Is it acceptable to use mutable values to avoid passing values through many ‘levels’ of code?

I have a number of values - for example, maximum number of decimal places that numbers should be printed with, etc. - which are defined by the user in the UI but are only used by the code at the ‘deepest’ level of the code, they are not needed elsewhere.

I don’t really want to have to pass these values in at the ‘top’ of the code and have to keep passing them down ‘inside’ the code until they get to the piece of code that actually uses them.

Is it acceptable to use a mutable value in the way I have it in the code below:

let mutable maximumNumberOfDecimalPlaces = 3 // Value set at application start-up.

let getMaximumNumberOfDecimalPlaces = (fun () -> maximumNumberOfDecimalPlaces)
let round (getPlaces :unit->int) (number :float) = Math.Round(number, getPlaces())
let printNumber rounding places (number :float) = sprintf "%A" ((rounding places) number)
let printRounded = printNumber round getMaximumNumberOfDecimalPlaces

let numbers2 = [ -1000.1; -200.32198; -40.0; 0.0; 0.000005; 1.2; 22.49; 345.5678 ]

let x = numbers2 |> printRounded // This will be deep in the actual code.

maximumNumberOfDecimalPlaces <- 1 // Value is changed by the user.

let y = numbers2 |> printRounded // This will be deep in the actual code.

val x: string list =
 ["-1000.1"; "-200.322"; "-40.0"; "0.0"; "0.0"; "1.2"; "22.49"; "345.568"]
val y: string list =
 ["-1000.1"; "-200.3"; "-40.0"; "0.0"; "0.0"; "1.2"; "22.5"; "345.6"]

Or is there a better way of doing it?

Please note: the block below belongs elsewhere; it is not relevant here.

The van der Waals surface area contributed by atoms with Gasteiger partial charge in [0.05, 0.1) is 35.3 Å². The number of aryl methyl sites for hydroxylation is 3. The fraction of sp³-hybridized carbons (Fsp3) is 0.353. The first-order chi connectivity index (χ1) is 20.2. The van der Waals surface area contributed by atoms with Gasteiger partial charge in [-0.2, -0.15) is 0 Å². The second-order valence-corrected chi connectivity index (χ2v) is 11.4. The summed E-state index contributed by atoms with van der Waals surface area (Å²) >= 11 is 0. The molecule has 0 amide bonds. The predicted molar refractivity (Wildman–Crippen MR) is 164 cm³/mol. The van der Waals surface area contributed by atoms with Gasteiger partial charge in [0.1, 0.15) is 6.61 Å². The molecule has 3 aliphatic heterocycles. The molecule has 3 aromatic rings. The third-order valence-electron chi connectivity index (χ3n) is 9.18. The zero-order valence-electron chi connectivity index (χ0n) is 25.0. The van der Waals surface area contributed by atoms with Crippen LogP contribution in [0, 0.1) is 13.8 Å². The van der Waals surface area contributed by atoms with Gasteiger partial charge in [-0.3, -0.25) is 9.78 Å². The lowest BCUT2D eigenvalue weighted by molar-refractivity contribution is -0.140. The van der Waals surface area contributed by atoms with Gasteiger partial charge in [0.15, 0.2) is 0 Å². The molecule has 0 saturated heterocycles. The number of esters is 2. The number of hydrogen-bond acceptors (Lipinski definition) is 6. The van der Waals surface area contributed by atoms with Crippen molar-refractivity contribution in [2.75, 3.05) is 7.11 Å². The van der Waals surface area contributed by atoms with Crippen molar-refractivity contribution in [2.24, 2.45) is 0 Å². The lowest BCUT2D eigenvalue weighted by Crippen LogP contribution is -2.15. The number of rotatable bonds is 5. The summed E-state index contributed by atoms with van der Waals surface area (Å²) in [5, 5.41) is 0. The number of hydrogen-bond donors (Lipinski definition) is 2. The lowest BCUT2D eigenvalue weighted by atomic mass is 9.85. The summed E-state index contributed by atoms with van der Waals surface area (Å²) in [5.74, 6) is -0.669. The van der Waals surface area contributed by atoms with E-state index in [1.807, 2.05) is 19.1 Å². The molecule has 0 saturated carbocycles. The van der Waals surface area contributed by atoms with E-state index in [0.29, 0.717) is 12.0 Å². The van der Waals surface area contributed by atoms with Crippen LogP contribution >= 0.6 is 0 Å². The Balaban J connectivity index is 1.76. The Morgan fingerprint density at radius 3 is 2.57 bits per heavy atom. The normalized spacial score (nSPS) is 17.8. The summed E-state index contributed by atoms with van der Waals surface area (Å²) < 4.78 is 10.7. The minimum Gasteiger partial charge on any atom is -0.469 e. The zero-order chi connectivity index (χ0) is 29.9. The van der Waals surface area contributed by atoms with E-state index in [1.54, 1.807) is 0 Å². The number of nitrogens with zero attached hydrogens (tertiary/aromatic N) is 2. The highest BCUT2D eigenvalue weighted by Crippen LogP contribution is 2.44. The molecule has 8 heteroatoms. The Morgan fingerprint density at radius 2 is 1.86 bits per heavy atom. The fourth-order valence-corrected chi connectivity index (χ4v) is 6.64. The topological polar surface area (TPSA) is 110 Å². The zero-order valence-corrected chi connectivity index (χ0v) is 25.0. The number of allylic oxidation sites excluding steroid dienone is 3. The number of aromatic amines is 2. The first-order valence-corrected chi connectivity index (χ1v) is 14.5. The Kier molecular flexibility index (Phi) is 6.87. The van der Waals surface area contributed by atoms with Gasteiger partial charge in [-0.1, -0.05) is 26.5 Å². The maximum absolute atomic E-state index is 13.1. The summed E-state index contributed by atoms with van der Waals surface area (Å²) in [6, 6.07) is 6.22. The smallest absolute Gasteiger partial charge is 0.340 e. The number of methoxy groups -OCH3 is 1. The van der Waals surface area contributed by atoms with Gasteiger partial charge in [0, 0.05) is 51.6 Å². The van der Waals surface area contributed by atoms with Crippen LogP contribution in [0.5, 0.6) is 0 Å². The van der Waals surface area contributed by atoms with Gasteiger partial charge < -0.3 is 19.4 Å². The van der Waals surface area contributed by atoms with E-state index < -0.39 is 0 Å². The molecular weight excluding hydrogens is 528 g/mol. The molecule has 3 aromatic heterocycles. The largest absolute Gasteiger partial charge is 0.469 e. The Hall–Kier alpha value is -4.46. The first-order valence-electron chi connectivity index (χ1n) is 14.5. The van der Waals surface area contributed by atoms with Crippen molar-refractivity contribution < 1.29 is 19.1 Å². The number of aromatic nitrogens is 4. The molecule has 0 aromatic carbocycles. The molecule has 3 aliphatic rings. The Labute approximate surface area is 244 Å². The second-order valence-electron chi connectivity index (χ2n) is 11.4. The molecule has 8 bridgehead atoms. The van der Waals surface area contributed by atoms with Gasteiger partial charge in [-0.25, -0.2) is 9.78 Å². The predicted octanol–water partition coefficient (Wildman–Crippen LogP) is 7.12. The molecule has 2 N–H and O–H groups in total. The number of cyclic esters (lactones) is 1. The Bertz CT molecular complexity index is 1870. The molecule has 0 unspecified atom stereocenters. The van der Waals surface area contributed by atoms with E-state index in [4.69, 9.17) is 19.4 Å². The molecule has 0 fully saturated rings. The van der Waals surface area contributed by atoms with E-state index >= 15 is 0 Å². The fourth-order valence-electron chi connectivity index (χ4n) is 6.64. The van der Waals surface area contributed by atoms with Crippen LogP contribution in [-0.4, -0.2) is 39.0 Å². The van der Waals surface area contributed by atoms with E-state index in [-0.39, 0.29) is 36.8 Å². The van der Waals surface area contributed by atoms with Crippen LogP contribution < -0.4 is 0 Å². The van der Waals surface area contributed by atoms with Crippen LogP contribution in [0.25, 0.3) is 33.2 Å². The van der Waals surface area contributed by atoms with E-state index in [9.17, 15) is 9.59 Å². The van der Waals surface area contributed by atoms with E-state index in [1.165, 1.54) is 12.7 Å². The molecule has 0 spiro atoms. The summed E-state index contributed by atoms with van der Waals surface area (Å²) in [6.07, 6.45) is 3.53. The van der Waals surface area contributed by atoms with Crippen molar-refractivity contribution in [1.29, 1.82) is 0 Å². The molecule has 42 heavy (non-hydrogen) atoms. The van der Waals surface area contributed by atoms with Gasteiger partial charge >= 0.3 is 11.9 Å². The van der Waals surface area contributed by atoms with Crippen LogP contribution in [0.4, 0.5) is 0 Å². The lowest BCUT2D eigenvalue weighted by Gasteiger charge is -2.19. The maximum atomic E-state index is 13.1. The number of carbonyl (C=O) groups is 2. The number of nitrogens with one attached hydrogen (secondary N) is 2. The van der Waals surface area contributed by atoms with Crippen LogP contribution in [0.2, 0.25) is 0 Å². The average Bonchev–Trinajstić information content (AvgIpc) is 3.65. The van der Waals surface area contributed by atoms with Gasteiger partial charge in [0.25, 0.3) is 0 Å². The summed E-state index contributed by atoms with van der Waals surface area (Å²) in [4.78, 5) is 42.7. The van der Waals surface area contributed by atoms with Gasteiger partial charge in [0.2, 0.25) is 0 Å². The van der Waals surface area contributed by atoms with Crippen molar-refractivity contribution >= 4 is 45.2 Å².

Am I thinking about the problem in the wrong way?

That’s a pretty philosophical question, so there’s no clear answer, and any answer kind of depends on what you’re looking for. In the end it’s going to come down to tradeoffs and you/your team’s values. The obvious advantage to using the mutable variable is you can implement it with very little code change. You set the mutable variable at the top of the program, and you use it in the deeply nested code, and nothing in between has to change.
The advantages to being more explicit and passing that value in through all the functions that need it (assuming they are otherwise “pure”) are:

  1. You can see by looking at the functions’ input arguments exactly what information goes into the output. The function signature is a form of documentation about what data is used in the production of the output.
  2. Calls are repeatable - if you see some weird behavior in production, you can just capture the inputs to the function and get the exact same behavior locally. There’s no state you have to also try to capture and reproduce.
  3. Similarly, you can construct unit tests that just call the function directly. Your tests don’t have to bother with setup.

It’s up to you to figure out for which style the benefits outweigh the costs.

If you have a whole collection of stateful values, and they get consumed in a lot of places, you might consider the Reader monad from FSharpx, but then everyone who works in that code has to understand monads. That’s kind of a whole separate topic. And it would be complete overkill for just the simple case you describe here.

Thanks for your advice – it all sounds good to me.
I would prefer not to use mutable values, for the reasons you gave.

I think I may have been looking at the problem the wrong way and I have the vague basis of an idea which might let me do what I want without mutables.

I will have a look at Fsharpx but would prefer not to go too deep into monads at the moment – I think I sort of understand the basics but as soon as ‘things get real’ that understanding seems to fly out of the window.

P.S. I’m not working with a team, it’s just me learning this by myself (hence the really basic questions), but I understand the need to use techniques which are understandable by others.